Weather the Cuckoo Likes

Atlas Games; by Robin D. Laws
"Weather the Cuckooo Likes" is a supplement to the obscure but exceptional role-playing game "Over the Edge". "Over the Edge" bills itself as "Psychosurreal Roleplaying", and "Weather the Cuckooo Likes" goes it one better: it endeavors to be the modern roleplaying manifestation of Dadaism. It describes the Cut-Ups, a band of psychic, artistic, and fringe-scientific pranksters who take it upon themselves to battle the various fascist-leaning factions all vying for control over the masses, maddening the control-freaks with humor and an inspired lack of linear thought. It comes off as a sort of Monty Python meets Naked Lunch in the world of R. A. Wilson's Illuminati triology, with James Brown singing the sound track in garbled, but still highly funky, Serbo-Croatian. I won't cover the exact details; it is the attitude that is important. The Cut-Ups can me many things to an "Over the Edge" campaign-- a source of astoundingly zany local color, a deus ex machina for consistency-challenged GMs, or even the inspiration for the PCs own exploits. Reading this woke up the trouble-making prankster kid in me who had been sleeping since high school. For that alone I thank Mr. Laws.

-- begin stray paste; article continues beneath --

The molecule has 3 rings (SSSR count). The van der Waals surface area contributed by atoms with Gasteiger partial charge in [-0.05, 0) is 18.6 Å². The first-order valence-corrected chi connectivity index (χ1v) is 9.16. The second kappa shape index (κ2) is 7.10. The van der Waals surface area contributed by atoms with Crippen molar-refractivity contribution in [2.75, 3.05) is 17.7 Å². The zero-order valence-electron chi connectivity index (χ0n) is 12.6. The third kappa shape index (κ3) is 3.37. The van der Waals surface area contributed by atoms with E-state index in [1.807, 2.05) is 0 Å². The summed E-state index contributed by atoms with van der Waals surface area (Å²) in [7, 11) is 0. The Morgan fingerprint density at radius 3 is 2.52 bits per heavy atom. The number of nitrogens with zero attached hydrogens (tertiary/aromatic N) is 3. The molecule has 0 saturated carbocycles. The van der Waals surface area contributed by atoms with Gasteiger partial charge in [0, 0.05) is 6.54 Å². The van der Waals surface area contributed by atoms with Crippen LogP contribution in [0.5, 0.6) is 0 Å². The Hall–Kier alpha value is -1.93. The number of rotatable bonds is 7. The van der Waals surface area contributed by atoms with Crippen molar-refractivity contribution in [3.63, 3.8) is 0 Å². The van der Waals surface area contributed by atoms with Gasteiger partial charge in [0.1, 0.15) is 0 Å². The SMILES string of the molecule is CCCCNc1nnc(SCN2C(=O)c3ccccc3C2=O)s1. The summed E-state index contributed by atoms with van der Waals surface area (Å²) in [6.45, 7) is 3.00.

"Weather the Cuckoo Likes" also has a variant rules mechanic inspired by the cutup method used by Burroughs in the 60s. Instead of rolling dice, the characters are fed randomly generated words, and are evaluated for their ability to construct (non)sense appropriate to the situation out of them. It leads to situations and role-playing that rapidly spiral off into the surreal, and continues in the "Over the Edge" tradition of minimal mechanics that still manage to give the game a unique feel and provoke better role-playing.

I'm not a big fan of the artwork, but given the strength of the other material, it's hardly a complaint. For shaking up ossifying though patterns, I cannot recommend it, and the "Over the Edge" game, highly enough.

-- Kyle Thornton

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